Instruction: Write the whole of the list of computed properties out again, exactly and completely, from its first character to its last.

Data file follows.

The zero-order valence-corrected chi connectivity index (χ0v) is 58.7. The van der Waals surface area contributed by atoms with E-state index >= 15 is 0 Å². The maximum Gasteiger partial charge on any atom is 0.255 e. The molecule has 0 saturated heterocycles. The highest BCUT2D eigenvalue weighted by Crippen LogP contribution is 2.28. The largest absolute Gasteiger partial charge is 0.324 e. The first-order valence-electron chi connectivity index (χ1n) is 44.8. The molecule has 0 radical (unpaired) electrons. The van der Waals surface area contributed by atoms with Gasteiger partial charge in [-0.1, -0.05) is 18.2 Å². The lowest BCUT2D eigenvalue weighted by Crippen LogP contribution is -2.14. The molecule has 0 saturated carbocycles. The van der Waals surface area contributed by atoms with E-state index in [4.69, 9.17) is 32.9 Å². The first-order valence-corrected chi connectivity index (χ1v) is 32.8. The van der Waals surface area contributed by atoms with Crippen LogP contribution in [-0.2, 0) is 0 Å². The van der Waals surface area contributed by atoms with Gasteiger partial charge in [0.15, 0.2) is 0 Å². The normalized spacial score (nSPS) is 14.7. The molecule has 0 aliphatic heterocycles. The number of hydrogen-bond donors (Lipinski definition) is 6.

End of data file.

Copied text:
The zero-order valence-corrected chi connectivity index (χ0v) is 58.7. The van der Waals surface area contributed by atoms with E-state index >= 15 is 0 Å². The maximum Gasteiger partial charge on any atom is 0.255 e. The molecule has 0 saturated heterocycles. The highest BCUT2D eigenvalue weighted by Crippen LogP contribution is 2.28. The largest absolute Gasteiger partial charge is 0.324 e. The first-order valence-electron chi connectivity index (χ1n) is 44.8. The molecule has 0 radical (unpaired) electrons. The van der Waals surface area contributed by atoms with Gasteiger partial charge in [-0.1, -0.05) is 18.2 Å². The lowest BCUT2D eigenvalue weighted by Crippen LogP contribution is -2.14. The molecule has 0 saturated carbocycles. The van der Waals surface area contributed by atoms with E-state index in [4.69, 9.17) is 32.9 Å². The first-order valence-corrected chi connectivity index (χ1v) is 32.8. The van der Waals surface area contributed by atoms with Crippen LogP contribution in [-0.2, 0) is 0 Å². The van der Waals surface area contributed by atoms with Gasteiger partial charge in [0.15, 0.2) is 0 Å². The normalized spacial score (nSPS) is 14.7. The molecule has 0 aliphatic heterocycles. The number of hydrogen-bond donors (Lipinski definition) is 6.